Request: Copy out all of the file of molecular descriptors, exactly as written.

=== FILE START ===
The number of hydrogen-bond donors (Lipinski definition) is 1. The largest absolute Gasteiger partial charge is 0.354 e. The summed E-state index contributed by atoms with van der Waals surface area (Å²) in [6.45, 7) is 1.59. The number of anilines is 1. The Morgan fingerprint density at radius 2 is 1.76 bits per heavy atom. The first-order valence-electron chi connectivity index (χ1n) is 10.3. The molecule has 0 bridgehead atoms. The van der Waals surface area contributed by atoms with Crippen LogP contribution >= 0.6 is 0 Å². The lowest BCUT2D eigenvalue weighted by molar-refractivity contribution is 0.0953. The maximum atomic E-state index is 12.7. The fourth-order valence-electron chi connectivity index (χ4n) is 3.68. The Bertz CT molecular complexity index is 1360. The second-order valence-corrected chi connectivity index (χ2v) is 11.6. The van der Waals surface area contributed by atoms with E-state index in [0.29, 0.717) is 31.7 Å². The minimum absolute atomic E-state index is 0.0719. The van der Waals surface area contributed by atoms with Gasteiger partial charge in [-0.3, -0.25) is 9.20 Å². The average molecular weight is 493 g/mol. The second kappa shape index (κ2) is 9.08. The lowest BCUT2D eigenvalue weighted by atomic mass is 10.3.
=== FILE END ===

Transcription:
The number of hydrogen-bond donors (Lipinski definition) is 1. The largest absolute Gasteiger partial charge is 0.354 e. The summed E-state index contributed by atoms with van der Waals surface area (Å²) in [6.45, 7) is 1.59. The number of anilines is 1. The Morgan fingerprint density at radius 2 is 1.76 bits per heavy atom. The first-order valence-electron chi connectivity index (χ1n) is 10.3. The molecule has 0 bridgehead atoms. The van der Waals surface area contributed by atoms with Crippen LogP contribution >= 0.6 is 0 Å². The lowest BCUT2D eigenvalue weighted by molar-refractivity contribution is 0.0953. The maximum atomic E-state index is 12.7. The fourth-order valence-electron chi connectivity index (χ4n) is 3.68. The Bertz CT molecular complexity index is 1360. The second-order valence-corrected chi connectivity index (χ2v) is 11.6. The van der Waals surface area contributed by atoms with E-state index in [0.29, 0.717) is 31.7 Å². The minimum absolute atomic E-state index is 0.0719. The van der Waals surface area contributed by atoms with Gasteiger partial charge in [-0.3, -0.25) is 9.20 Å². The average molecular weight is 493 g/mol. The second kappa shape index (κ2) is 9.08. The lowest BCUT2D eigenvalue weighted by atomic mass is 10.3.